But what brought her to technology is her love for science fiction as a child.
“I was a sci-fi nerd,” says Dickinson, who recalls watching Captain Kirk onStar Trekusing a “flip phone thing”.
“I thought, imagine if you can talk to people on these little things, and then it became a reality,” says Dickinson. “I think my love for science fiction is why I love technology.”
“I loved tech way before it was cool,” she says.
She learned to code when she was 10, and mainly through self-learning at home.
Dickinson studied engineering, and eventually became a senior lecturer in materials engineering at the University of Auckland.
“I specialised in nanotechnology and just became a nanotech nerd,” says Dickinson.
She co-founded Nanogirl Labs, a global education design company creating opportunity through STEM (Science, Technology, Engineering, Maths), and is a well known presenter and best selling author.
She talks about how her experiences have shaped her continuing focus on bringing science, technology, engineering and maths to various communities, especially children.
“I had opportunities that were open to me, so my goal is to create opportunities for other children, especially those who may not have access to technology or may not have teachers or parents who are versed in technology.”
“Diversity is really important, and that is diversity of thought, through gender, through ethnicity.”
At the TechWomen series, Swery reveals her first real exposure in technology was when she studied mechanical engineering, and had to do a course in software in the first year.
Dr Elinor Swery
She watched as her peers “coasted through” the course. “I found it really hard because I wasn’t exposed to it as a child.”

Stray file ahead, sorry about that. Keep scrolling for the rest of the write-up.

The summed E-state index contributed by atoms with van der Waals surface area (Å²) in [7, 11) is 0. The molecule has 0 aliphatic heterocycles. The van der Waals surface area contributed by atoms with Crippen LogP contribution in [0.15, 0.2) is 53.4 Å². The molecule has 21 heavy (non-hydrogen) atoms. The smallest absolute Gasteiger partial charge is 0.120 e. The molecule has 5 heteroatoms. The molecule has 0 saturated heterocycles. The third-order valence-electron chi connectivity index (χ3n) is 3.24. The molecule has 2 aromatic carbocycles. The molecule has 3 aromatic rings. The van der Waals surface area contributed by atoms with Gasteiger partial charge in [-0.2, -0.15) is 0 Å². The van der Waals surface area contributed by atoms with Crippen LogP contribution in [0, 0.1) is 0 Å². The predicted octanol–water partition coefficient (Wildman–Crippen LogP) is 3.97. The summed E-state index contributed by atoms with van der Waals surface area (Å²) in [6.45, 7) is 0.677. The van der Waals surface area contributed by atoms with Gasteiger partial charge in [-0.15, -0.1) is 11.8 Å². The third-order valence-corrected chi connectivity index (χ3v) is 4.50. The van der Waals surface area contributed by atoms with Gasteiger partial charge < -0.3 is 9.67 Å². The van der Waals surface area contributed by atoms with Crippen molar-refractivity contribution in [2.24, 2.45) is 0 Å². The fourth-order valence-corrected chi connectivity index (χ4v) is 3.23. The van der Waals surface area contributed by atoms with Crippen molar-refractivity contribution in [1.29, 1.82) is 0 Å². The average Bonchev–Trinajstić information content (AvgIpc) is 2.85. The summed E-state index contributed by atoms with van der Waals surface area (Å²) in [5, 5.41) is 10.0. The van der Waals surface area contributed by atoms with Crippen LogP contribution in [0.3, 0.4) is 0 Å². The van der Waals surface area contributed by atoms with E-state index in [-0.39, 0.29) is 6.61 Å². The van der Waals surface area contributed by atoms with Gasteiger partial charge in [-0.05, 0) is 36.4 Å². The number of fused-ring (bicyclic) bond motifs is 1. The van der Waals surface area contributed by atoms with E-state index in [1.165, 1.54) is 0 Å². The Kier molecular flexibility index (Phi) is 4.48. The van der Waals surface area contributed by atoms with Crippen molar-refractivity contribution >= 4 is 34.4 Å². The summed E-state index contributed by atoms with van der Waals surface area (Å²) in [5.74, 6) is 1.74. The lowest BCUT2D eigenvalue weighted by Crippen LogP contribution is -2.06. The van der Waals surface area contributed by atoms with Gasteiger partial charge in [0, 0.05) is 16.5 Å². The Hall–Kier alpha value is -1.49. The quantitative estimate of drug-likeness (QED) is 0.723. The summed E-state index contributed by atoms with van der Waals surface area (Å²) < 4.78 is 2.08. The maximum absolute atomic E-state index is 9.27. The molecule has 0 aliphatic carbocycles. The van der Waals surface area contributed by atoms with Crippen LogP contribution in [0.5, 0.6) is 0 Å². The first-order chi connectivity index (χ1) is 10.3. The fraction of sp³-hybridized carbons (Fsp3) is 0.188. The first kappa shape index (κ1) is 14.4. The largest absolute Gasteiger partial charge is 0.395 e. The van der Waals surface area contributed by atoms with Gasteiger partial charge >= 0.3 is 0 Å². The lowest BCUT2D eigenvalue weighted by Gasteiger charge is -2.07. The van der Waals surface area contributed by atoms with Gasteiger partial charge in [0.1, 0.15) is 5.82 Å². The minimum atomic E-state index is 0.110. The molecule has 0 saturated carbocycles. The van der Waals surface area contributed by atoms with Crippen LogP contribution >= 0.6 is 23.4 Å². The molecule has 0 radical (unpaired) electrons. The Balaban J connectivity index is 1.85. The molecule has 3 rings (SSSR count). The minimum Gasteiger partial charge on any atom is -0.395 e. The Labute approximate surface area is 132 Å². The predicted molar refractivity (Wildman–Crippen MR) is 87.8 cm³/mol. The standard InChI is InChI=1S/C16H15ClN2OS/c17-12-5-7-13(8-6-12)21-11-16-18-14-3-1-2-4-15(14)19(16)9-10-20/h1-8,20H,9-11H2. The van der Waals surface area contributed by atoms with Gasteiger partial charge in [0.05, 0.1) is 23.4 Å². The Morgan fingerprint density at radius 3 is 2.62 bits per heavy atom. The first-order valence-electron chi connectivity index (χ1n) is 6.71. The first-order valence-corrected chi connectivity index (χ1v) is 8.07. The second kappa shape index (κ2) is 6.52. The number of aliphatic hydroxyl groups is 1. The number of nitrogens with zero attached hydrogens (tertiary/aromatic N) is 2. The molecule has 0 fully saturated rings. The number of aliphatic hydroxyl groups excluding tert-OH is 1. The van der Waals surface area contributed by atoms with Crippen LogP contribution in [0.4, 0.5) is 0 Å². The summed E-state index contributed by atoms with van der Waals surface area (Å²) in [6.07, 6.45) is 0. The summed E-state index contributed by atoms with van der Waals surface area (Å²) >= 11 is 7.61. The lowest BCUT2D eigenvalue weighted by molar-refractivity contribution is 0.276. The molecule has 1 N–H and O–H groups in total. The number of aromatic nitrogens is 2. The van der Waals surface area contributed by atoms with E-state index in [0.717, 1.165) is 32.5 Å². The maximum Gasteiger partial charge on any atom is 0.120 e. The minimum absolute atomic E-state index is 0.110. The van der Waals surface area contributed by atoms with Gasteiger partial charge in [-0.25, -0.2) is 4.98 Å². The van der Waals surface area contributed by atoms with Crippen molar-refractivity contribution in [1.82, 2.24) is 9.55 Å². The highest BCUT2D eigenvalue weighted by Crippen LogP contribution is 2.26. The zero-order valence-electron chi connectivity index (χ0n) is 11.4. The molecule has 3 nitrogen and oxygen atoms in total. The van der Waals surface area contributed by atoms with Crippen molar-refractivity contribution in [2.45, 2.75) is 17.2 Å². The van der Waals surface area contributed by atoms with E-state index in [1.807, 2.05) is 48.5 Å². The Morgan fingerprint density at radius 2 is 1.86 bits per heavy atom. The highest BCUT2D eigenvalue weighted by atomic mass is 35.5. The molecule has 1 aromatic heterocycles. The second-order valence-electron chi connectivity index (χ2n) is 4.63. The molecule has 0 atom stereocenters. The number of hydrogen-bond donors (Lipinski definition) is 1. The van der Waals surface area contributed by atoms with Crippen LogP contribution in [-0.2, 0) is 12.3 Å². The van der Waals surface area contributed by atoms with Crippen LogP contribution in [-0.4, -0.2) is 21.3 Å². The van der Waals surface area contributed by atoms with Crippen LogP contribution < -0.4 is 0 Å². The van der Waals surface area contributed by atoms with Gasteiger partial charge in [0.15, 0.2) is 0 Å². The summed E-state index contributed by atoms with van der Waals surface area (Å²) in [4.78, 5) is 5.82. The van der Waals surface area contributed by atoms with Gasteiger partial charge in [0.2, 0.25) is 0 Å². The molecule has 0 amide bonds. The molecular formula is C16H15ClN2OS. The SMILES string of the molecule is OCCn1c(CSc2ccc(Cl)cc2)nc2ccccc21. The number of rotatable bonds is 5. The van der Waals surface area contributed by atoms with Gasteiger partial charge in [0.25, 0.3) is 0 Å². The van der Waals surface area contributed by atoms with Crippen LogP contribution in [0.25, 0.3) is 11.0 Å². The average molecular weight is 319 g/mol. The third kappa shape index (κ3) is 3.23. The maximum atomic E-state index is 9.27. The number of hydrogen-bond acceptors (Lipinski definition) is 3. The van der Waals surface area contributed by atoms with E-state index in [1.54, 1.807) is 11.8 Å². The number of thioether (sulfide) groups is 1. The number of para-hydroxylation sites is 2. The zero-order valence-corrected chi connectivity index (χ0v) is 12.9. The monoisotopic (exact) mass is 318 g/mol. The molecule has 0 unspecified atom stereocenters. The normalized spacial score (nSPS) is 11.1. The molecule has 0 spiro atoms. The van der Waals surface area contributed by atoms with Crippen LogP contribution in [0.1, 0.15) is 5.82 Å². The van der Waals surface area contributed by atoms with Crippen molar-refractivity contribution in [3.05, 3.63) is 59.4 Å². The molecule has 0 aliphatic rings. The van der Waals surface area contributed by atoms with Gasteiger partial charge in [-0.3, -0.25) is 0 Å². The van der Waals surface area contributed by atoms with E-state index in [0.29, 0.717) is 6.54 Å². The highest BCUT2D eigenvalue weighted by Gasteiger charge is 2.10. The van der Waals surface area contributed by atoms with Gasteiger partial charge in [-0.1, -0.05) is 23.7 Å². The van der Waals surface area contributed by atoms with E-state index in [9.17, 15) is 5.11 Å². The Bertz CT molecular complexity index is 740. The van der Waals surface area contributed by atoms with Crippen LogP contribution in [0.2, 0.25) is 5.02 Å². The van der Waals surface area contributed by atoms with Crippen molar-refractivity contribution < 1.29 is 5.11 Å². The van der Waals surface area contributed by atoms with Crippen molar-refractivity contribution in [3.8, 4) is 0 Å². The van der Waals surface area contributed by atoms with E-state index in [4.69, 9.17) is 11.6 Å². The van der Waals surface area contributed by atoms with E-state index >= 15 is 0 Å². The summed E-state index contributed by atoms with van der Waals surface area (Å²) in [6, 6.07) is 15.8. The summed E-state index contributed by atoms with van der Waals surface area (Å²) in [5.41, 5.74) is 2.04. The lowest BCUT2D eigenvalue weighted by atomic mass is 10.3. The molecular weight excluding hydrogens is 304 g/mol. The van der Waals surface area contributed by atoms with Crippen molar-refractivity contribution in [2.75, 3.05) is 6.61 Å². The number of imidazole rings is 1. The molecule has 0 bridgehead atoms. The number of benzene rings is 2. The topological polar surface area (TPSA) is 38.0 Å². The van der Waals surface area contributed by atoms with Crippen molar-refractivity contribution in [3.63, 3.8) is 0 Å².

Her experience, she says, would have put off someone from pursuing a technology career further.
Which is why she stresses that strong role models is crucial in order to build a more diverse ICT workforce.
Her message for female students is to “get into technology because it is such a rewarding career.”
“We get to impact the world,” she adds. “I see some of the stuff I have been involved with, it is from solving medical problems to really improving people’s life and there is nothing better than to be part of that.”
Teacher to software developer
Libby Schumacher-Knight, another tech leader featured in the series, taught digital technologies and physical education.
Today, she is a software developer at Flux Federation.
She relates how her experience as a teacher is helping her in her current role.
She says what technology calls “soft skills” such as communicating and interacting with other people, are actually “more difficult”.
People skills, the ones I developed through my teaching career, have been useful for me in my career as a software developer
“People skills, the ones I developed through my teaching career, have been useful for me in my career as a software developer.”
Her experience shows there are so many ways to get into technology “where you don’t have to do computer science degrees”.
“Tech is not just sitting in front of the computer, typing on your keyboard,” she states.
“There are so many different roles and paths,” she states. “Once you are into it, there is no stopping you, there are so many opportunities you can take.”
Would you like to share how you and your team celebrate Ada Lovelace Day, and honour the achievements of women in science, technology, engineering and maths (STEM)?
Kate Kolich (right) with Libby Schumacher-Knight of Flux Federation